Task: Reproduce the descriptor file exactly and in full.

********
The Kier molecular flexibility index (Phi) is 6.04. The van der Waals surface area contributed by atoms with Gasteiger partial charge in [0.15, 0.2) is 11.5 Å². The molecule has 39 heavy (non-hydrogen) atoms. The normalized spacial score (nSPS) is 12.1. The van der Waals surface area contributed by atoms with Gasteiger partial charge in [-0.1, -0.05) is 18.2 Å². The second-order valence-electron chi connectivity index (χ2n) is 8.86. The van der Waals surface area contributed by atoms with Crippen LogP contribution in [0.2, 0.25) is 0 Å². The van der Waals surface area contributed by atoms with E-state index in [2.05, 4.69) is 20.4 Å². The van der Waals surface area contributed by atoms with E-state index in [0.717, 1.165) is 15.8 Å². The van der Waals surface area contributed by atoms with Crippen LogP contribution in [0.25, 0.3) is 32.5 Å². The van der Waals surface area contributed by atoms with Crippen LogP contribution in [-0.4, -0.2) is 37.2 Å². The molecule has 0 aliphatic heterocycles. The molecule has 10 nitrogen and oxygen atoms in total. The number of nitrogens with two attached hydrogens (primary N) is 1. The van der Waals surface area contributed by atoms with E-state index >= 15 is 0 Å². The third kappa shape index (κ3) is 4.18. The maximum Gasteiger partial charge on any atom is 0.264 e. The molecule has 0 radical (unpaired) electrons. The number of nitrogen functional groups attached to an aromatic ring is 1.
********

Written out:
The Kier molecular flexibility index (Phi) is 6.04. The van der Waals surface area contributed by atoms with Gasteiger partial charge in [0.15, 0.2) is 11.5 Å². The molecule has 39 heavy (non-hydrogen) atoms. The normalized spacial score (nSPS) is 12.1. The van der Waals surface area contributed by atoms with Gasteiger partial charge in [-0.1, -0.05) is 18.2 Å². The second-order valence-electron chi connectivity index (χ2n) is 8.86. The van der Waals surface area contributed by atoms with Crippen LogP contribution in [0.2, 0.25) is 0 Å². The van der Waals surface area contributed by atoms with E-state index in [2.05, 4.69) is 20.4 Å². The van der Waals surface area contributed by atoms with E-state index in [0.717, 1.165) is 15.8 Å². The van der Waals surface area contributed by atoms with Crippen LogP contribution in [0.25, 0.3) is 32.5 Å². The van der Waals surface area contributed by atoms with Crippen LogP contribution in [-0.4, -0.2) is 37.2 Å². The molecule has 0 aliphatic heterocycles. The molecule has 10 nitrogen and oxygen atoms in total. The number of nitrogens with two attached hydrogens (primary N) is 1. The van der Waals surface area contributed by atoms with E-state index >= 15 is 0 Å². The third kappa shape index (κ3) is 4.18. The maximum Gasteiger partial charge on any atom is 0.264 e. The molecule has 0 radical (unpaired) electrons. The number of nitrogen functional groups attached to an aromatic ring is 1.